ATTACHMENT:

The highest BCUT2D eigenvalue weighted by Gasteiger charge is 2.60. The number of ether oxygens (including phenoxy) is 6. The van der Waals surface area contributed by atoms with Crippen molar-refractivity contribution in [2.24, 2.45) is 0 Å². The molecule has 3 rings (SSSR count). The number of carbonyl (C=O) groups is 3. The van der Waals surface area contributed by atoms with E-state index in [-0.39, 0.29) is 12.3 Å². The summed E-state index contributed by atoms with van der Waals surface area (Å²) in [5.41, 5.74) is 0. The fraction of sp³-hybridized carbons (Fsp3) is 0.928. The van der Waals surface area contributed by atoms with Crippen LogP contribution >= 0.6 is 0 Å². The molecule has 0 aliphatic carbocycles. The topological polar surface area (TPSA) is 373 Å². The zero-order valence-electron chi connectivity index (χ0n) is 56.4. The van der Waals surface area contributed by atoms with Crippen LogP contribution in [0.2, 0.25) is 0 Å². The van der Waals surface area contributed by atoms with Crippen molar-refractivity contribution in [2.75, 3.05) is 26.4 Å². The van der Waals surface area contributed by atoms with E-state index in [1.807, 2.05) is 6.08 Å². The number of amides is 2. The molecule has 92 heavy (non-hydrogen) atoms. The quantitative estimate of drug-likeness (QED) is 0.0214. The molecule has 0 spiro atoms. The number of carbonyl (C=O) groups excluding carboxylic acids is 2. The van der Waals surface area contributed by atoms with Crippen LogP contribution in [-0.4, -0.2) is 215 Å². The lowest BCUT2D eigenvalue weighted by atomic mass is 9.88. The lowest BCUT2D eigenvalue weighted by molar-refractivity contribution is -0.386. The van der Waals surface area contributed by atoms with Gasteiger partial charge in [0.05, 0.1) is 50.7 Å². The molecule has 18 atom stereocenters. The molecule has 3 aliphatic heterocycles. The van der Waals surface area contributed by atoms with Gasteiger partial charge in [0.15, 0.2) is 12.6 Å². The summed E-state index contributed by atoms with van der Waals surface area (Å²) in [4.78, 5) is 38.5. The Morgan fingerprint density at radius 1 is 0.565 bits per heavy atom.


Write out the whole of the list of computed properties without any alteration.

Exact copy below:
The highest BCUT2D eigenvalue weighted by Gasteiger charge is 2.60. The number of ether oxygens (including phenoxy) is 6. The van der Waals surface area contributed by atoms with Crippen molar-refractivity contribution in [2.24, 2.45) is 0 Å². The molecule has 3 rings (SSSR count). The number of carbonyl (C=O) groups is 3. The van der Waals surface area contributed by atoms with E-state index in [-0.39, 0.29) is 12.3 Å². The summed E-state index contributed by atoms with van der Waals surface area (Å²) in [5.41, 5.74) is 0. The fraction of sp³-hybridized carbons (Fsp3) is 0.928. The van der Waals surface area contributed by atoms with Crippen LogP contribution >= 0.6 is 0 Å². The molecule has 0 aliphatic carbocycles. The topological polar surface area (TPSA) is 373 Å². The zero-order valence-electron chi connectivity index (χ0n) is 56.4. The van der Waals surface area contributed by atoms with Crippen LogP contribution in [0.2, 0.25) is 0 Å². The van der Waals surface area contributed by atoms with Crippen molar-refractivity contribution in [2.75, 3.05) is 26.4 Å². The van der Waals surface area contributed by atoms with E-state index in [1.807, 2.05) is 6.08 Å². The number of amides is 2. The molecule has 92 heavy (non-hydrogen) atoms. The quantitative estimate of drug-likeness (QED) is 0.0214. The molecule has 0 spiro atoms. The number of carbonyl (C=O) groups excluding carboxylic acids is 2. The van der Waals surface area contributed by atoms with Crippen LogP contribution in [-0.4, -0.2) is 215 Å². The lowest BCUT2D eigenvalue weighted by atomic mass is 9.88. The lowest BCUT2D eigenvalue weighted by molar-refractivity contribution is -0.386. The van der Waals surface area contributed by atoms with Gasteiger partial charge in [0.05, 0.1) is 50.7 Å². The molecule has 18 atom stereocenters. The molecule has 3 aliphatic heterocycles. The van der Waals surface area contributed by atoms with Gasteiger partial charge in [0.15, 0.2) is 12.6 Å². The summed E-state index contributed by atoms with van der Waals surface area (Å²) in [4.78, 5) is 38.5. The Morgan fingerprint density at radius 1 is 0.565 bits per heavy atom.